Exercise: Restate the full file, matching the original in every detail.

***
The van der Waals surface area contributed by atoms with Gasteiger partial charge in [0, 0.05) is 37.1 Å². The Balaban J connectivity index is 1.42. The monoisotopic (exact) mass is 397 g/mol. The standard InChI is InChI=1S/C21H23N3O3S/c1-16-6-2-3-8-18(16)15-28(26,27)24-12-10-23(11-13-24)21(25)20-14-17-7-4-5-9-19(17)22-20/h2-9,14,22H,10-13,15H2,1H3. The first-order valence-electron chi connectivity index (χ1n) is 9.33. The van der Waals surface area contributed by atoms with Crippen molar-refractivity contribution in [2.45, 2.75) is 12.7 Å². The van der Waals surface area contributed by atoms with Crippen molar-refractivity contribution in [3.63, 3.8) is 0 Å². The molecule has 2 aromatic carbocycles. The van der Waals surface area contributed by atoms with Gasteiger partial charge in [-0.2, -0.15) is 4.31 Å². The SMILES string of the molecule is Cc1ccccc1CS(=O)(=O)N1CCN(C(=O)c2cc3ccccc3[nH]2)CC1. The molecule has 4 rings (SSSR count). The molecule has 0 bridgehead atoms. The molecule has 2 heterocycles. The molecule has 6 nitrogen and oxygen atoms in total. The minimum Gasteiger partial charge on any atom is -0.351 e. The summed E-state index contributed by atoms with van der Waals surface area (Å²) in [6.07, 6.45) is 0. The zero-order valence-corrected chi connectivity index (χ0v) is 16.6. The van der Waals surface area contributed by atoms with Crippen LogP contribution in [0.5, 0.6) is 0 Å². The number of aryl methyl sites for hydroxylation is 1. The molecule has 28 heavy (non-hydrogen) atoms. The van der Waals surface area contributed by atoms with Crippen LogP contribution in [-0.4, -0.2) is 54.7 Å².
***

The van der Waals surface area contributed by atoms with Gasteiger partial charge in [0, 0.05) is 37.1 Å². The Balaban J connectivity index is 1.42. The monoisotopic (exact) mass is 397 g/mol. The standard InChI is InChI=1S/C21H23N3O3S/c1-16-6-2-3-8-18(16)15-28(26,27)24-12-10-23(11-13-24)21(25)20-14-17-7-4-5-9-19(17)22-20/h2-9,14,22H,10-13,15H2,1H3. The first-order valence-electron chi connectivity index (χ1n) is 9.33. The van der Waals surface area contributed by atoms with Crippen molar-refractivity contribution in [2.45, 2.75) is 12.7 Å². The van der Waals surface area contributed by atoms with Crippen molar-refractivity contribution in [3.63, 3.8) is 0 Å². The molecule has 2 aromatic carbocycles. The van der Waals surface area contributed by atoms with Gasteiger partial charge in [-0.2, -0.15) is 4.31 Å². The SMILES string of the molecule is Cc1ccccc1CS(=O)(=O)N1CCN(C(=O)c2cc3ccccc3[nH]2)CC1. The molecule has 4 rings (SSSR count). The molecule has 0 bridgehead atoms. The molecule has 2 heterocycles. The molecule has 6 nitrogen and oxygen atoms in total. The minimum Gasteiger partial charge on any atom is -0.351 e. The summed E-state index contributed by atoms with van der Waals surface area (Å²) in [6.07, 6.45) is 0. The zero-order valence-corrected chi connectivity index (χ0v) is 16.6. The van der Waals surface area contributed by atoms with Crippen LogP contribution in [0.5, 0.6) is 0 Å². The number of aryl methyl sites for hydroxylation is 1. The molecule has 28 heavy (non-hydrogen) atoms. The van der Waals surface area contributed by atoms with Crippen LogP contribution in [-0.4, -0.2) is 54.7 Å².